I´m not feeling too great today. I´ve got a cold, a headache and a toothache, and I feel like curling up in bed with a hot cup of tea, many pillows and a warm sweater.
Problem is: it´s summer outside! (photos via Dress, Design, Decor & Garance Dore)
Last week I watched Julie & Julia and thoroughly enjoyed it. Not the greatest movie ever, though Meryl is extraordinary as always, but I loved the story and watching them cook. I enjoyed every second. Cooking really is an art, and I love the fact that you can also be creative.
I think I liked it so much, because I really enjoy both cooking and eating!
This made me smile.
These tips by Michael Beirut really come in handy when you overcomplicate yourself or get stuck.
The Lazy Designer’s Guide to Success
1. Keep it simple.
Avoid ideas that require the same level of craftsmanship as those of, say, Canadian graphic designer Marian Bantjes. “Her work is extraordinary,” says Bierut. “I never have ideas that call for that same amount of effort, though.” Referring to the simple illustrations he creates for The New York Times’ editorial pages, Bierut explains that if commissioned in the morning, a designer should have an executable idea by 5 p.m. the same day. Otherwise, turn down the job.
2. Don’t reinvent the wheel [Part 1].
Instead of starting a project with a clean slate, take the MacGyver approach. “I come on the scene and think, there’s got to be something around here I can use,” says Bierut. The logo for the New York restaurant The Oak Room has gone through a series of changes since its opening more than a century ago. After trolling through some of those logos, Bierut decided to restore the original logo.
3. Don’t reinvent the wheel [Part 2]: Rotate the tires instead.
Keep what the client has, just tweak it. “I say, ‘What you have is great, it just needs some improvement’,” says Bierut. For the signage he created for Saks Fifth Avenue two years ago, Bierut kept Saks’s age-old cursive logo in the square, but created a program that sliced the square into 64 smaller squares. The smaller squares are randomly assembled on 90 pieces of packaging, including gift bags and gift certificates.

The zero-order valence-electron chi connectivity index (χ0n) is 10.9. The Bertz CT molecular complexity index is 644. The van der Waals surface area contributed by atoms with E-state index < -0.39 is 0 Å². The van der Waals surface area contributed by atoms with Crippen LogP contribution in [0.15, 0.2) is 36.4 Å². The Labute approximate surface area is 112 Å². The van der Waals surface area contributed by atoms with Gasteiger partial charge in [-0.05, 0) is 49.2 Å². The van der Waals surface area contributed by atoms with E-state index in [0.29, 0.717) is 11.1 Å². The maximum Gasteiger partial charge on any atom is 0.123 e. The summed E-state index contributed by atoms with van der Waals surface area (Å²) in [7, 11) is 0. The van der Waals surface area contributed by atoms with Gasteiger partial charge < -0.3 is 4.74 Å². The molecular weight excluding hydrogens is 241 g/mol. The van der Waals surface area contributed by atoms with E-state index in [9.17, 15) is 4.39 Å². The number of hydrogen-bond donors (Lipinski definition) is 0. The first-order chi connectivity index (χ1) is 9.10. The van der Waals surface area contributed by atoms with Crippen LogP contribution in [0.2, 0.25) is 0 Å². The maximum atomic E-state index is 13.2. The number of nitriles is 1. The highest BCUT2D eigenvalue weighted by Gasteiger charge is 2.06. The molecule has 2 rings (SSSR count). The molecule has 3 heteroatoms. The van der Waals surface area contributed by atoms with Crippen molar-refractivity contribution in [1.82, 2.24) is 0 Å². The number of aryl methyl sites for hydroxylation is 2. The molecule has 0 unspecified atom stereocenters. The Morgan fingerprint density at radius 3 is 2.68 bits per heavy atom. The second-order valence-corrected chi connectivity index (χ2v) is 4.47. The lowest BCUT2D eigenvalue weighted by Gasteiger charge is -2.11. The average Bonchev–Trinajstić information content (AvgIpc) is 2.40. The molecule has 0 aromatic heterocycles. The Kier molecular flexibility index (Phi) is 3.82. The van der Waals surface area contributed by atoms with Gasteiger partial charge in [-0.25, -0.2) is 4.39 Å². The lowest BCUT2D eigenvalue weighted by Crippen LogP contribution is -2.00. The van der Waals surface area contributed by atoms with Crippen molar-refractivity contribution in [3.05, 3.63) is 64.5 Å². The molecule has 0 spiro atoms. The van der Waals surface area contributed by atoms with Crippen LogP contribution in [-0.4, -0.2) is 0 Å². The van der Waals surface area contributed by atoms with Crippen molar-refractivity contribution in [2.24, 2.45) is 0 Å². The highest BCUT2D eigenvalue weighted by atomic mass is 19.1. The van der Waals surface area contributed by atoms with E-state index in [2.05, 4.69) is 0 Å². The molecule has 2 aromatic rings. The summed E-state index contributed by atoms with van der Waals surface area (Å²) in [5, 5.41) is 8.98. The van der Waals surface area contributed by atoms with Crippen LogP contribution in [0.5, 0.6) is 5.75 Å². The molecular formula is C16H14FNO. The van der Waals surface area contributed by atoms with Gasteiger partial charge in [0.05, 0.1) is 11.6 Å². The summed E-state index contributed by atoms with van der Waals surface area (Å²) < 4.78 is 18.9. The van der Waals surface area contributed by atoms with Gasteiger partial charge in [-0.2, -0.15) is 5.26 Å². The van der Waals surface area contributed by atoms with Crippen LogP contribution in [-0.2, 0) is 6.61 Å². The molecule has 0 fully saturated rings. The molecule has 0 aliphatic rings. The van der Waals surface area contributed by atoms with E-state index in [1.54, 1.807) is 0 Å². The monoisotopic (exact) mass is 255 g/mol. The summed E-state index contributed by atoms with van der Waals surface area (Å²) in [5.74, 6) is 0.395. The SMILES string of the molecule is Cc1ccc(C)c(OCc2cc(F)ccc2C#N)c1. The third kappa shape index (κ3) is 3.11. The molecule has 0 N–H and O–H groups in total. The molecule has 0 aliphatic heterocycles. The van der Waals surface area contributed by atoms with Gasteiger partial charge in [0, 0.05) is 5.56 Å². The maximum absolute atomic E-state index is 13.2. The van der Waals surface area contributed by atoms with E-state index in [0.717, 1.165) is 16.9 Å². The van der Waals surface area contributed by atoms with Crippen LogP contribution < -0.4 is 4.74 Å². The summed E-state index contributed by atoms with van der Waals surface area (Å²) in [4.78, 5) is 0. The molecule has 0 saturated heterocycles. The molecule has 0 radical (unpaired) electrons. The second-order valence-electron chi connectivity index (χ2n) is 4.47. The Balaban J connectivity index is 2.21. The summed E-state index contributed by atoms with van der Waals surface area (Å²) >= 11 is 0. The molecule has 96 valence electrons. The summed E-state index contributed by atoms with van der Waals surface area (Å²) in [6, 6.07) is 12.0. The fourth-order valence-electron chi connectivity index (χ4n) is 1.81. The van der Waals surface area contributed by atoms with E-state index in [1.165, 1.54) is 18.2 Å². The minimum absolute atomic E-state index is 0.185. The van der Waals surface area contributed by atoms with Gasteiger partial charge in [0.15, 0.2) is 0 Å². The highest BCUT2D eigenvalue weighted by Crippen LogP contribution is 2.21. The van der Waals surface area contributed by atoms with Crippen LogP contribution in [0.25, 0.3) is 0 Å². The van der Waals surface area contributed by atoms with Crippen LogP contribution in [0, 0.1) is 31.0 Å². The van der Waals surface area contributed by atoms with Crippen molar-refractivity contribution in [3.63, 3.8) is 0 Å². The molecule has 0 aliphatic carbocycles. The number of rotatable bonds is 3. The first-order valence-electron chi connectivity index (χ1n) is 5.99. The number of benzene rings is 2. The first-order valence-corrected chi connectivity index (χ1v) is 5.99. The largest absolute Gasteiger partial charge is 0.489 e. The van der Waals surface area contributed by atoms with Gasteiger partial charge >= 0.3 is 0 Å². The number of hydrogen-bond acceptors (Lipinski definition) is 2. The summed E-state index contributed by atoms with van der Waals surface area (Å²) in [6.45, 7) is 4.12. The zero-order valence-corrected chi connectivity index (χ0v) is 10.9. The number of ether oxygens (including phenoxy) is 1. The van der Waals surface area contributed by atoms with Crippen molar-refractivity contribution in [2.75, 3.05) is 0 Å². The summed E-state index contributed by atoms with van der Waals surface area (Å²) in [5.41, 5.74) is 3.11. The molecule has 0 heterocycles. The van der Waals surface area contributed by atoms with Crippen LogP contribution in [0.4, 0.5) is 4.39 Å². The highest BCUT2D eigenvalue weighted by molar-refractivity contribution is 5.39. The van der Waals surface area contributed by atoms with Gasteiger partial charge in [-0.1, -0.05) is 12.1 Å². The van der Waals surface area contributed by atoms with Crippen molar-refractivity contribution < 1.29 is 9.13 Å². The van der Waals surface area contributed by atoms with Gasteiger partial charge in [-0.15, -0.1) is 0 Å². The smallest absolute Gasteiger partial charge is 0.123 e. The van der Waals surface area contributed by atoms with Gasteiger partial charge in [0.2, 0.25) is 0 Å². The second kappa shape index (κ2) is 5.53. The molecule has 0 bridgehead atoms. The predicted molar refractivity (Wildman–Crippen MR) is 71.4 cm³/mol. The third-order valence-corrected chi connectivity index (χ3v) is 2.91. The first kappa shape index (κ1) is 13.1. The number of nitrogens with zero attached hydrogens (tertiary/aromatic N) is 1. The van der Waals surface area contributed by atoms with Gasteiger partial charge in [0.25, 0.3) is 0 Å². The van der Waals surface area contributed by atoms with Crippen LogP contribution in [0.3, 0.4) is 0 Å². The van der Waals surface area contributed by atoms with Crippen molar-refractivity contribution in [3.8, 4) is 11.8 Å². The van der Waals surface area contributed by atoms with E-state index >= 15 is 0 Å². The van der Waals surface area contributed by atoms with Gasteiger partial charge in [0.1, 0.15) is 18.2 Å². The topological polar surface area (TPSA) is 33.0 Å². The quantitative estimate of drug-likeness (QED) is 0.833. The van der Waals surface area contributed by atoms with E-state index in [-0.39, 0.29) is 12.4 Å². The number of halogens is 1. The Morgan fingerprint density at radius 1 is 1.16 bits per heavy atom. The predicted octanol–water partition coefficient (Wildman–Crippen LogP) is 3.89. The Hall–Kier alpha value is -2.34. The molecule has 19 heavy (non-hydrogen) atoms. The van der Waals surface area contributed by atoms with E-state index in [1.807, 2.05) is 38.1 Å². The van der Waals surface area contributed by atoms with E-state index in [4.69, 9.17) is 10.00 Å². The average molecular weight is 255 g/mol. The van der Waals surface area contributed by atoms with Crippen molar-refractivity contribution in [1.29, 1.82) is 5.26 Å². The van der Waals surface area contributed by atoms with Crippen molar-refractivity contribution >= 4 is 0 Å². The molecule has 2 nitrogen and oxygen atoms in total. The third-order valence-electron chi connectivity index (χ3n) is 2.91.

4. Do as you’re told.
Simply following the client's instructions will yield wonders. For Bierut – who likes limitations – creating the gargantuan sign for Renzo Piano’s New York Times building was fairly straightforward. The Times Square Alliance mandates that all buildings in the neighbourhood feature bright, large signage, to "keep Times Square looking like Times Square,” says Bierut... (continue reading) (Article published by AZURE)
Now that we are moving, we are trying to plan how we´ll organize all our things in a new space. One of our issues, is that we have to have a workspace, as we both work part time at home. Having only one room that has to function both as a dining-living room and an office is a challenge.
The other issue is that the room has a very dark floor, and we really need to lighten it up, both visually and literally. We also have a lot of books to fit in, which we don´t want to weigh down the space with.
Here are some things that are inspiring me now.
One of my favourites.
The white desk really lightens it up and I love the shelves being interrupted by a very graphic poster.
We´ve been looking at apartments for quite a while, since our contract is ending soon, and I´m very happy to say we´ve found one! It´s sunny, quiet and peaceful, and we´re absolutely delighted! These images are close to the colouring and style of the apartment. I´m looking to similar spaces for inspiration. Yeah! here comes the fun part! I´m so excited!